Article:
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Thursday, June 20, 2024
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Staff Editorial: Evaluating the price of tenure

Term faculty deserve sustainable, equitable salaries and contracts

From the Newsstands: This story appeared in The Eagle's December 2023 print edition. You can find the digital version here

We love our faculty here at American University. They are truly who make the AU experience fruitful. The salary gap between our full-time faculty, however, is unsettling. 

Academic tenure is an employment status for college educators. Tenure, as described by the University, is meant to, “Protect academic freedom, attract talented individuals to a secure life of scholarship/professional contributions, [and] ensure that due process … is employed if a tenured [faculty] is dismissed for cause.” Receiving tenure is a lengthy, challenging process. Tenured and tenure-track faculty perform “teaching, scholarship, and service.” They generally teach four classes a year, generate original research and maintain a campus presence with students. 

All full-time and part-time educators, who are not tenured or on a tenure-track, are either term-hired or adjunct faculty. Term faculty teach, may compose research and play “key roles” in the community. Sound familiar? The duties of term faculty may sometimes have more variety but can be nearly identical to tenured faculty.

Term faculty have significantly less job stability than tenured professors. Term faculty typically start at the University on a one-year contract. They can receive anything between a one and five-year contract, but typically at the end of each year, they must reapply for employment. After three years of one-year contracts, term faculty may apply for a three-year contract. Finally, in the sixth year of employment, term faculty may apply for continued employment. 

Educators should not be subject to the instability of a fixed-term contract. The University does not even need to provide cause to deny a term faculty member’s reapplication. Being annually unsure about your job status makes life planning incredibly difficult, yet fixed-term contracts are standard for most jobs in higher education. With these fixed-term contracts, there is also absolutely no guarantee that AU will transition faculty from a one-year contract, for example, to a three-year contract. 

In college, we tend to refer to all of our teaching faculty as professors, but this title is not all-encompassing. AU has four categories of full-time educators: professors, associate professors, assistant professors and instructors. According to data from the 2022-23 Academic Data Reference Book, tenured and tenure-track, full-time professors, associate professors and assistant professors earned an average salary of around $180,956, $125,254 and $119,984, respectively. While data does not exist for salaries for non-tenured, full-time educators of the same category, there is salary data for tenured, tenure-track and term-hired staff combined. Full-time professors, associate professors and assistant professors earn salary averages of $174,374, $118,337 and $107,989, respectively. These lower averages show that non-tenured salaries are significantly lower, enough to bring down the tenured average by thousands. These are faculty with the same job title and sometimes the same duties. There is no excuse for significantly lower pay.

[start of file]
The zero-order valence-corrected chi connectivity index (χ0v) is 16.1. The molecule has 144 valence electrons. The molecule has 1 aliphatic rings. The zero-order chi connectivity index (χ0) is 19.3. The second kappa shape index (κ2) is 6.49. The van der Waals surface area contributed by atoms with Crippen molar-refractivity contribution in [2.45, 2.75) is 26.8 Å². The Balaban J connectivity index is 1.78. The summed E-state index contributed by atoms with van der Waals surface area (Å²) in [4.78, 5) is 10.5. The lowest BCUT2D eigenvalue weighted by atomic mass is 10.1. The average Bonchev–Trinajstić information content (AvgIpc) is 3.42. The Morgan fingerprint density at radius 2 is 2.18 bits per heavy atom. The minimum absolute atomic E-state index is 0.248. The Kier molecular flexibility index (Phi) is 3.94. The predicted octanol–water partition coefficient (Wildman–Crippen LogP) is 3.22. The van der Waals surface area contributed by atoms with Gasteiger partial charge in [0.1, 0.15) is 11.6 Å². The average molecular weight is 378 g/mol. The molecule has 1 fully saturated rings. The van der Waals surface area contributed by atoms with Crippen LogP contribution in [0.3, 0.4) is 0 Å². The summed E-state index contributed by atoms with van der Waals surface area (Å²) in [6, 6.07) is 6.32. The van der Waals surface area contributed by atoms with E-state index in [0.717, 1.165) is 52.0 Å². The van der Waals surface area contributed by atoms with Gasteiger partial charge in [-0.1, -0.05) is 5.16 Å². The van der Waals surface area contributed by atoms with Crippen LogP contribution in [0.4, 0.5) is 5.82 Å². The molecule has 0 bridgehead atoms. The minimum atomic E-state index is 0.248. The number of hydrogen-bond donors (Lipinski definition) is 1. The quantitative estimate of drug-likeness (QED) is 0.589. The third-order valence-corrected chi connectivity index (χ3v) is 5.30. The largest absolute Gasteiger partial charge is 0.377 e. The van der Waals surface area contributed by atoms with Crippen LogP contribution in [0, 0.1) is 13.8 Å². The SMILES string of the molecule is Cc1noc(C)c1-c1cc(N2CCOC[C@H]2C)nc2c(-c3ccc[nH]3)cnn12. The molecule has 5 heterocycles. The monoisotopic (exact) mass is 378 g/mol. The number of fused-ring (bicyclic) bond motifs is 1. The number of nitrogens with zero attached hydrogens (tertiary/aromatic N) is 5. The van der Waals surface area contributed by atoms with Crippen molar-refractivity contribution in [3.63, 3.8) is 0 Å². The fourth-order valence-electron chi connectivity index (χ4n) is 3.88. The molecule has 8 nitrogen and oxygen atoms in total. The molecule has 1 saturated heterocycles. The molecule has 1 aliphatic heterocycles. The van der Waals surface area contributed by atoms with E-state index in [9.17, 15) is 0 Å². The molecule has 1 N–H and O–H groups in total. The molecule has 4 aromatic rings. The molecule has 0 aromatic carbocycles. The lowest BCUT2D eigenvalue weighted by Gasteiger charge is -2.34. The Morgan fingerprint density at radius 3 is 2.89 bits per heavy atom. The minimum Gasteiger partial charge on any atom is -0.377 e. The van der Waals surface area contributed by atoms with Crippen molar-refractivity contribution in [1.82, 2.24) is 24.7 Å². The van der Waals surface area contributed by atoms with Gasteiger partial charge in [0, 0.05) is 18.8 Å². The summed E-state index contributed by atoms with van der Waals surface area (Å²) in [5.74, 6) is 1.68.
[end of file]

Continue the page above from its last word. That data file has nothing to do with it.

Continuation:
Besides salary differences, there is a big issue with tenure itself: it constrains tenured faculty into specific roles. We want the professors teaching our courses to be well-suited for teaching. There is no reason to force a researcher into a teaching position if they do not desire one. We advocate for more flexibility in the definition of tenure. Tenure positions should have options for faculty who want to only teach, only research, prioritize one over the other or do each evenly. Forcing tenure faculty into teaching positions not only breeds dissatisfaction in the professor but also hurts students in need of motivated teachers. 

We as students want what is best for our professors as they are the primary component of what makes an education here great. The University must listen to our educators’ suggestions for improving the hiring process. 

This article was written by Alexis Bernstein and edited by Abigail Pritchard. Copy editing done by Isabelle Kravis and Luna Jinks.

As the semester comes to an end and one of the founding members leaves American University, Section 202 has decided to take a trip down memory lane. For our fans, old and new, who are wondering how Section 202 came to be, this episode is a must. Listen along as hosts Connor Sturniolo and Liah Argiropoulos reminisce about the beginning of Section 202 and how it got to where it is now.

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